Krugman is one of the unconvinced; he continues:

What is remarkable, however, is how this rather iffy result has been seized upon by some liberals as a rationale for making large minimum wage increases a core component of the liberal agenda--for arguing that living wages "can play an important role in reversing the 25-year decline in wages experienced by most working people in America" (as this book's back cover has it). Clearly these advocates very much want to believe that the price of labor--unlike that of gasoline, or Manhattan apartments--can be set based on considerations of justice, not supply and demand, without unpleasant side effects...

I have little trouble with Krugman’s arguments at this point. Either that’s because Krugman has a “Nobel Prize” in economics and I don’t or it’s the reason Krugman has a “Nobel Prize” in economics and I don’t. It seems to me that if you’re engaged in any form of rational inquiry and you find that besides having no evidence for a theory, empirical observation shows the exact opposite of what your theory predicts then it’s time to come up with a new theory. If instead you hang onto the theory until the evidence you’d prefer turns up then what you’re doing is irrational unquiry. What you really have, when theory trumps evidence is no theory at all - it’s dogma. of course Krugman’s had 13 years to change his mind on the Living wage issue and who knows - maybe he has. In December 2009 he had this to say to Fox News pundits and assorted others on the subject of cutting minimum wages to reduce unemployment:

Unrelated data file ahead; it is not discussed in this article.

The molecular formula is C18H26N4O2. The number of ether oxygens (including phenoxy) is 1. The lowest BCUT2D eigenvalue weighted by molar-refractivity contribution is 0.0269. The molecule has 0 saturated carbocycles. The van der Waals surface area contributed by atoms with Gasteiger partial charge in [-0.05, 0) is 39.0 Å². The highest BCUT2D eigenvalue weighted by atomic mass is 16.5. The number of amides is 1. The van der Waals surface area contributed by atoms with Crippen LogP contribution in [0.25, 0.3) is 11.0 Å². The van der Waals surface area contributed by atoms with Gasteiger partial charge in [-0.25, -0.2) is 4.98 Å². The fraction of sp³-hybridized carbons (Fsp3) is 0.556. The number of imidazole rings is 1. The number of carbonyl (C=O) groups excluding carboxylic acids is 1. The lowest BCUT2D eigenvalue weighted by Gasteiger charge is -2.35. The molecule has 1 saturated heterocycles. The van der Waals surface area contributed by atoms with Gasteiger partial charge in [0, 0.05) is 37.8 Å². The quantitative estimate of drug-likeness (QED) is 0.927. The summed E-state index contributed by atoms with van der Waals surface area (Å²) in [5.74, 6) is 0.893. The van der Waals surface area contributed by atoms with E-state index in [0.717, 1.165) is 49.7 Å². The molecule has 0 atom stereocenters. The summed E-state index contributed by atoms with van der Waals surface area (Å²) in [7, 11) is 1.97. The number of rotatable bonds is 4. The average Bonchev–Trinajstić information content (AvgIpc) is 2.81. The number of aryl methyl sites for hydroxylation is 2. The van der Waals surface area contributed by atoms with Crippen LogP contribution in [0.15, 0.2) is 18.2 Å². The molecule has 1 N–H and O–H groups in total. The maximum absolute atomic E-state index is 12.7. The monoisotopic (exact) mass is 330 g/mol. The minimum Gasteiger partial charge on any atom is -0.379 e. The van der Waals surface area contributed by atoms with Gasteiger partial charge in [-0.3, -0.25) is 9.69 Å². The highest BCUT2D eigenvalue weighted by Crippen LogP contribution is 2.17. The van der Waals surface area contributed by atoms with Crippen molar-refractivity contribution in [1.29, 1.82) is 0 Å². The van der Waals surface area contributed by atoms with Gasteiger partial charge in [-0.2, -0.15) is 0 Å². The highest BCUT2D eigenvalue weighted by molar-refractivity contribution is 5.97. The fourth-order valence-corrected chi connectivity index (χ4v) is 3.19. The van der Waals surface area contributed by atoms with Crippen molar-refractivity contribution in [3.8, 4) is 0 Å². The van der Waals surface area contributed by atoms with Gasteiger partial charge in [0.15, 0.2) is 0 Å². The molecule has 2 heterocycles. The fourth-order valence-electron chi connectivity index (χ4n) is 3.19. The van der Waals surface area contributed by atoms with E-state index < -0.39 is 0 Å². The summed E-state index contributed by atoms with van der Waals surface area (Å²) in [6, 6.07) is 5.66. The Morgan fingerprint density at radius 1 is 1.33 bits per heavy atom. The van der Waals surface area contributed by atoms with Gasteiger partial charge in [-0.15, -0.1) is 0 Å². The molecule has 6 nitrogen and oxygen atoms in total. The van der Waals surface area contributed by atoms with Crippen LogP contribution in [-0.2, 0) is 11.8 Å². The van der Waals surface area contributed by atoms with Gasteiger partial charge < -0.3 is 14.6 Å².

...let me repeat a point I made a number of times back when the usual suspects were declaring that FDR prolonged the Depression by raising wages: the belief that lower wages would raise overall employment rests on a fallacy of composition. In reality, reducing wages would at best do nothing for employment; more likely it would actually be contractionary.

The Harvester Judgement is very much a dead letter now - the Howard Government killed it off with WorkChoices. The Australian Fair Pay Commission created by the Workchoices legislation existed “to promote the economic prosperity of the people of Australia". In setting minimum wages it was required to take into account the ability of the unemployed to get work that is, apply the Eco 101 dogma above.The ousting of John Howard in favor of Kevin Rudd and the introduction of the Fair Work Act of 2009 didn’t change that.